Sunday, February 25, 2007

Candide by Voltaire

Candide was recommended to me by Liz, another Fifty Booker, a couple of years ago. I knew that it was a work of satire, but beyond that, I had very little knowledge of the book.

Translations are extremely important in works such as this. The bookstore that I normally go to had about four different editions of Candide, so I pulled each one off the shelf and compared them side by side. This edition, translated by Leo Cuffe, was far superior to the others. The primary reason was the detailed endnotes (I wish they had been footnotes, instead) that helped to explain some of the passages whose meaning I no doubt would have missed. At many points the satire can only be fully appreciated with some specific knowledge, for which the endnotes were a valuable resource.

The book follows a young man by the name of Candide (Hey, that's the title of the book!) on his many misadventures. Throughout the book Candide's general outlook on life, that this is the best of all possible worlds, is continually tested. At times Candide is disturbingly graphic. Horrific fates befall many of the characters of the book.

Although it is only about a tenth as long, and was published nearly a century and a half later than Cervantes epic masterpiece, Candide bears many similarities to Don Quixote (a book that I am still working on). Both authors use their works to publicly skewer their enemies and critics, often without much subtlety. Much like Candide, Don Quixote and Sancho Panza are repeatedly presented with wild coincidences, such as running into friends they thought were dead, or encountering neighbors even though they are far away from home. This may be a tenet of satirical works of this period, for all I know. I am not that smart. Luckily you don't have to be too awful smart to enjoy this book.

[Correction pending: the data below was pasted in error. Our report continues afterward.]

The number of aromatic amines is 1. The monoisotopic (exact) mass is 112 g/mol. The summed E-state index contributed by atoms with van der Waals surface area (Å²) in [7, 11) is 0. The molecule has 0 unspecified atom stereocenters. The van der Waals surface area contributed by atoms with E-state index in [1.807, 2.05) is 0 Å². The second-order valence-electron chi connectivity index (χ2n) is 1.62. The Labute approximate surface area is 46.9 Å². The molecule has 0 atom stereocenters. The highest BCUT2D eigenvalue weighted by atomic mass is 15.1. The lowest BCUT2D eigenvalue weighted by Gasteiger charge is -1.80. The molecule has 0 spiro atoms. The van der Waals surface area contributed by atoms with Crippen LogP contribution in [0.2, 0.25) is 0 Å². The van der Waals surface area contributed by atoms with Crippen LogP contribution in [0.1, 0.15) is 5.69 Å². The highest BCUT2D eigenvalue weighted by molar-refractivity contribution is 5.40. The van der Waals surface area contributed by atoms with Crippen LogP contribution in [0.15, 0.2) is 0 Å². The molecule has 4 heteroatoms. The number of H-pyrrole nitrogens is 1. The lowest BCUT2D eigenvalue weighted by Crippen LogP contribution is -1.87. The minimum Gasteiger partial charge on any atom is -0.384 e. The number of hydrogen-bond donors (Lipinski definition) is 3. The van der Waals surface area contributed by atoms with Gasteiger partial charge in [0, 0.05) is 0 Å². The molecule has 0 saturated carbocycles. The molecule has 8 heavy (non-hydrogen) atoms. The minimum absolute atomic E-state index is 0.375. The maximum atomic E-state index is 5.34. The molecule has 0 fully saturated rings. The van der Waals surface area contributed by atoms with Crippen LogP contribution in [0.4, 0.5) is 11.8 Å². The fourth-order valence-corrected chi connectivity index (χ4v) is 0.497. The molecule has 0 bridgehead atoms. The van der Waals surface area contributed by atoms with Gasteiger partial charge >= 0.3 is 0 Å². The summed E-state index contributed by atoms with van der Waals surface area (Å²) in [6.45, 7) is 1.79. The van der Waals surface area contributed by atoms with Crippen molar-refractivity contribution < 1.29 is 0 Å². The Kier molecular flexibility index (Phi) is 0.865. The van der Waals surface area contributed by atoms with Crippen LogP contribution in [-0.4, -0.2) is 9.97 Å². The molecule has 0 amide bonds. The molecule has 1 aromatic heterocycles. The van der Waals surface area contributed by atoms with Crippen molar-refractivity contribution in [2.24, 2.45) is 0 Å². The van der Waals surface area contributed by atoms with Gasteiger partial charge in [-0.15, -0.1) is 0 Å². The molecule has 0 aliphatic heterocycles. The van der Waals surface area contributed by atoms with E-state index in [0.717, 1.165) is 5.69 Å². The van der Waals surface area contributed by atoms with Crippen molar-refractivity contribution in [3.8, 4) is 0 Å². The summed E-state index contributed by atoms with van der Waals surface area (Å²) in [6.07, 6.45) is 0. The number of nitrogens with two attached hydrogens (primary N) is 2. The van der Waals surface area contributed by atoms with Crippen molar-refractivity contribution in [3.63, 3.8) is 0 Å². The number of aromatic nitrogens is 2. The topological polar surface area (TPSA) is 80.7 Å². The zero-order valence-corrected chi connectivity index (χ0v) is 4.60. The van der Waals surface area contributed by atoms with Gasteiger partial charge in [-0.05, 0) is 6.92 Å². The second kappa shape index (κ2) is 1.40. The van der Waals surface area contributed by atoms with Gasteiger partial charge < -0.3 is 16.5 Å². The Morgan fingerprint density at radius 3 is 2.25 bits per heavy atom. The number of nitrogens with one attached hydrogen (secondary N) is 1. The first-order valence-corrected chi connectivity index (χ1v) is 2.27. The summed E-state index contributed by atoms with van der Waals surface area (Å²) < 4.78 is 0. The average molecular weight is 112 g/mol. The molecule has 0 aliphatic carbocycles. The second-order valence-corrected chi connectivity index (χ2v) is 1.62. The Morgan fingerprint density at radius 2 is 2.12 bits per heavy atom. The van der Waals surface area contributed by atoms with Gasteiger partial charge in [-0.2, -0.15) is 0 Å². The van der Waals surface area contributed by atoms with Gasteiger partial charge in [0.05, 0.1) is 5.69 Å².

Although at time bordering on naivete, there was something endearing about Candide's optimism. As he and his companions were faced with each calamitous incident, I found myself genuinely hoping that things would work out well for them. Do things work out well for them? Well, you'll just have to read it and decide for yourself.


Christopher said...

Fun facts:

A.) Candide was so controversial that Voltaire never ACTUALLY admitted he wrote it.

B.) When Brent and I were coming up with Harold Sock (shh... don't tell anyone he's not real) I kept thinking about a description of Signor Pococurante in Candide, a man revered for his taste because he thinks everything sucks. Candide says, "What a prodigious genius is this Pococurante! Nothing can please him."

Carlton Farmer said...

Those facts were fun.